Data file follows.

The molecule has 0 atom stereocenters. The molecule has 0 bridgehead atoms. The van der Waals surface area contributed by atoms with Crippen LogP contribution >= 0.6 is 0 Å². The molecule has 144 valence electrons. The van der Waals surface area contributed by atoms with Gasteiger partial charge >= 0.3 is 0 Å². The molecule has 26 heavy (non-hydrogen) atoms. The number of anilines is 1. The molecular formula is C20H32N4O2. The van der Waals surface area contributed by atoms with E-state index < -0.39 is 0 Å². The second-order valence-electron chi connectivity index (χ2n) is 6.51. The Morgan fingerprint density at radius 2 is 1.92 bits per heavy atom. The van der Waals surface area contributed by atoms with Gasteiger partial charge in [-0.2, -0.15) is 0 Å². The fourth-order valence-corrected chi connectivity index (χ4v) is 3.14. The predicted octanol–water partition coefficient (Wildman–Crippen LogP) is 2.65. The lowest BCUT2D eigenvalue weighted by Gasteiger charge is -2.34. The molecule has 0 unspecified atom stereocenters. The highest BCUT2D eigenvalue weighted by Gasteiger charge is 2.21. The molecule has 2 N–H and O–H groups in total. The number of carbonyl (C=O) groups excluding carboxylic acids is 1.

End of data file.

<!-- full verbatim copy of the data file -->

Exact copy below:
The molecule has 0 atom stereocenters. The molecule has 0 bridgehead atoms. The van der Waals surface area contributed by atoms with Crippen LogP contribution >= 0.6 is 0 Å². The molecule has 144 valence electrons. The van der Waals surface area contributed by atoms with Gasteiger partial charge >= 0.3 is 0 Å². The molecule has 26 heavy (non-hydrogen) atoms. The number of anilines is 1. The molecular formula is C20H32N4O2. The van der Waals surface area contributed by atoms with E-state index < -0.39 is 0 Å². The second-order valence-electron chi connectivity index (χ2n) is 6.51. The Morgan fingerprint density at radius 2 is 1.92 bits per heavy atom. The van der Waals surface area contributed by atoms with Gasteiger partial charge in [-0.2, -0.15) is 0 Å². The fourth-order valence-corrected chi connectivity index (χ4v) is 3.14. The predicted octanol–water partition coefficient (Wildman–Crippen LogP) is 2.65. The lowest BCUT2D eigenvalue weighted by Gasteiger charge is -2.34. The molecule has 0 unspecified atom stereocenters. The highest BCUT2D eigenvalue weighted by Gasteiger charge is 2.21. The molecule has 2 N–H and O–H groups in total. The number of carbonyl (C=O) groups excluding carboxylic acids is 1.